While federal lawmakers have extended the deadline to switch from analog to digital television to June 12th — some stations are still converting to digital today (February 17th) — the original date for the switch.

Iowa State University journalism and communications professor, Jeff Blevins, says he thinks the switch will be beneficial in the end, but says the planning for the change wasn’t the best. Blevins says the government did a good job of helping TV stations make the expensive switch.

Blevins says the problem is that the government ignored the demand side and the fact that consumers were going to have to pay for new digital TV sets. Blevins says he used to joke that he could hardly imagine a government subsidy for everyone to get a digital TV set, but he says that’s kind of what this has come down to. Blevins says the planners guessed wrong on how the consumer demand for digital TV

He says there was an expectation that once the deadline for switching to digital TV was set, that people would go out and buy a digital TV. But, he says with the economic downturn, that did not happen. The government planned for four million digital converter box coupons, but they got twice as many requests.

Blevins says delaying the digital switch makes sense as it gives them time to see what the remaining need is. Blevins says there’s some thought that people requested coupons but aren’t going to use them before they expire, and so there will be more funds available than was anticipated. He says the downside is the delay causes more confusion over which stations are analog and which ones are digital. Blevins says rural areas of the state have the biggest concern and problems with getting service.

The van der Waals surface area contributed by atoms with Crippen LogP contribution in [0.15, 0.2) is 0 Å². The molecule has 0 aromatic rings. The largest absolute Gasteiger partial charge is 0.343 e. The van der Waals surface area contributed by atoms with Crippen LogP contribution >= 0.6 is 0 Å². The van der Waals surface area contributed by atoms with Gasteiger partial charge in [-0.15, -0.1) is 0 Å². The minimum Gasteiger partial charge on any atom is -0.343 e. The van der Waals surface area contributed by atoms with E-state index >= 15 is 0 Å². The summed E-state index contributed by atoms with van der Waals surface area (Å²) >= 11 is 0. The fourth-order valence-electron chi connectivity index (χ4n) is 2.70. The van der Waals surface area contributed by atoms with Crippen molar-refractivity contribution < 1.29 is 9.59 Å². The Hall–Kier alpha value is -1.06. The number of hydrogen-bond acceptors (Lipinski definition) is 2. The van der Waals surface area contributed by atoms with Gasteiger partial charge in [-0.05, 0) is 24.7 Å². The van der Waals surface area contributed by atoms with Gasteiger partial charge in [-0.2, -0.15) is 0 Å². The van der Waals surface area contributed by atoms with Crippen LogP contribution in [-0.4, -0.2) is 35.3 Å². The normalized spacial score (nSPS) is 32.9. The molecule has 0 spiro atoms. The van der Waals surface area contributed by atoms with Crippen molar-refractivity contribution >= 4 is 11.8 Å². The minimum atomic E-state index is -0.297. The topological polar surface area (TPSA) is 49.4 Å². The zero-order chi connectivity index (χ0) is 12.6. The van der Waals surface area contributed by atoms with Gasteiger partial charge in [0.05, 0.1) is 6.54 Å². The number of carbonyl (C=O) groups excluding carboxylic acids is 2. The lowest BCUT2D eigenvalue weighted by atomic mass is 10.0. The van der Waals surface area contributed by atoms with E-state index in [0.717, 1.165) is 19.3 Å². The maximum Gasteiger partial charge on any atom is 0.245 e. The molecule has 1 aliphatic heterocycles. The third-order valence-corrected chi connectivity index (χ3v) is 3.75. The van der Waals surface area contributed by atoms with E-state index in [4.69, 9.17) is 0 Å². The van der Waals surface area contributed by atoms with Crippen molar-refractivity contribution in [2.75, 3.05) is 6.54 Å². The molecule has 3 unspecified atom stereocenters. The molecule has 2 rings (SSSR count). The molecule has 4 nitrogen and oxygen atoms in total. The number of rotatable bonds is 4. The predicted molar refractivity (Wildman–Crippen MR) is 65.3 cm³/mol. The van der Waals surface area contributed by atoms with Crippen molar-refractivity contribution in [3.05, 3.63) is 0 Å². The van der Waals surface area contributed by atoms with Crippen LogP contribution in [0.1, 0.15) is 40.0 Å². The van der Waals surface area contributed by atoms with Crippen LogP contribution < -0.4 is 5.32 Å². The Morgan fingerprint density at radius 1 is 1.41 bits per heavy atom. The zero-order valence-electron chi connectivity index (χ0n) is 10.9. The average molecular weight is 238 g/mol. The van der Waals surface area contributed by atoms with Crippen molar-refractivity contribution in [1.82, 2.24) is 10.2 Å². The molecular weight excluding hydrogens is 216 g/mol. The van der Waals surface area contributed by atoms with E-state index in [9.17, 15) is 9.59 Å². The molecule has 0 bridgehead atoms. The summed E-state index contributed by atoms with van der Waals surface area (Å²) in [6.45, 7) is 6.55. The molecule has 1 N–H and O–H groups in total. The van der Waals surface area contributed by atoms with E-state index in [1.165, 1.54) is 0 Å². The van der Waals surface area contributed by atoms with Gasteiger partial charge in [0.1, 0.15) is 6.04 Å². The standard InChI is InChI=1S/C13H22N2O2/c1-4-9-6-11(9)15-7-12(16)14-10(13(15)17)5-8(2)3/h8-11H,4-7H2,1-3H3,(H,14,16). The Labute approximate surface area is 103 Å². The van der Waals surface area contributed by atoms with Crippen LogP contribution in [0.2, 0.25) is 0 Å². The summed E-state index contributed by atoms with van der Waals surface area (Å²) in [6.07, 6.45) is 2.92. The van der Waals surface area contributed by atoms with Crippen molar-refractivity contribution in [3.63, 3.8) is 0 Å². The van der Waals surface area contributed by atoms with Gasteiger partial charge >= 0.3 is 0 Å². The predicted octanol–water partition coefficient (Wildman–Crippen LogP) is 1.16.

Blevins says the digital signal isn’t as strong and doesn’t travel as far because it uses a larger bandwidth. So the farther you are away from a tower, the tougher it is to get the signal and then you have to find out if you can get cable or satellite. Blevins says digital television will eventually be a better thing for everyone.

"We’re going to have some growing pains in the meantime though in terms of bearing the cost of the transition and figuring out how the technology works," Blevins says. He says there are going to be a lot of questions about how to get the best signal and whether a converter box is needed, and will take some time to sort through.

A few dozen TV stations are holding off on switching to digital transmissions until June. Check with your local station to determine how they are handling the transition.